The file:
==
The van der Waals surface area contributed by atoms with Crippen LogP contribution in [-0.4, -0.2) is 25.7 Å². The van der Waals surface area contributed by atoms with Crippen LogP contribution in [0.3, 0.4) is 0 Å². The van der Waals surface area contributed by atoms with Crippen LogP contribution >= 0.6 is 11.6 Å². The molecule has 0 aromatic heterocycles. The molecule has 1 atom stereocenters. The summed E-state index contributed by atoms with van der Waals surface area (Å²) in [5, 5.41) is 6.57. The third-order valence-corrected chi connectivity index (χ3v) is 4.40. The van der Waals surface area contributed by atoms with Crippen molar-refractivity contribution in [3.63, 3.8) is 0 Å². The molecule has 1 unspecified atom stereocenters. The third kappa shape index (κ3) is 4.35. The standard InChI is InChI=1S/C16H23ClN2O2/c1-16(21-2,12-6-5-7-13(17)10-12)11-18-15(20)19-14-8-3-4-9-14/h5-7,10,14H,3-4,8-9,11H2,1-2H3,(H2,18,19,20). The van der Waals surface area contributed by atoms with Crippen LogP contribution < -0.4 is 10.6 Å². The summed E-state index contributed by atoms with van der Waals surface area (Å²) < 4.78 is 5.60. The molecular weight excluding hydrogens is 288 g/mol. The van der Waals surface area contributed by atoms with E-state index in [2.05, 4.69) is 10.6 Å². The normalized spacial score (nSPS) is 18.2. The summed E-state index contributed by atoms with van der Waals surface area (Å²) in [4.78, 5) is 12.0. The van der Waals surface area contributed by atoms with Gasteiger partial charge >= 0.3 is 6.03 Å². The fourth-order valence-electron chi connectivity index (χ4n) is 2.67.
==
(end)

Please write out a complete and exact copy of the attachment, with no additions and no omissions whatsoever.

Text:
The van der Waals surface area contributed by atoms with Crippen LogP contribution in [-0.4, -0.2) is 25.7 Å². The van der Waals surface area contributed by atoms with Crippen LogP contribution in [0.3, 0.4) is 0 Å². The van der Waals surface area contributed by atoms with Crippen LogP contribution >= 0.6 is 11.6 Å². The molecule has 0 aromatic heterocycles. The molecule has 1 atom stereocenters. The summed E-state index contributed by atoms with van der Waals surface area (Å²) in [5, 5.41) is 6.57. The third-order valence-corrected chi connectivity index (χ3v) is 4.40. The van der Waals surface area contributed by atoms with Crippen molar-refractivity contribution in [3.63, 3.8) is 0 Å². The molecule has 1 unspecified atom stereocenters. The third kappa shape index (κ3) is 4.35. The standard InChI is InChI=1S/C16H23ClN2O2/c1-16(21-2,12-6-5-7-13(17)10-12)11-18-15(20)19-14-8-3-4-9-14/h5-7,10,14H,3-4,8-9,11H2,1-2H3,(H2,18,19,20). The van der Waals surface area contributed by atoms with Crippen LogP contribution < -0.4 is 10.6 Å². The summed E-state index contributed by atoms with van der Waals surface area (Å²) < 4.78 is 5.60. The molecular weight excluding hydrogens is 288 g/mol. The van der Waals surface area contributed by atoms with E-state index in [2.05, 4.69) is 10.6 Å². The normalized spacial score (nSPS) is 18.2. The summed E-state index contributed by atoms with van der Waals surface area (Å²) in [4.78, 5) is 12.0. The van der Waals surface area contributed by atoms with Gasteiger partial charge >= 0.3 is 6.03 Å². The fourth-order valence-electron chi connectivity index (χ4n) is 2.67.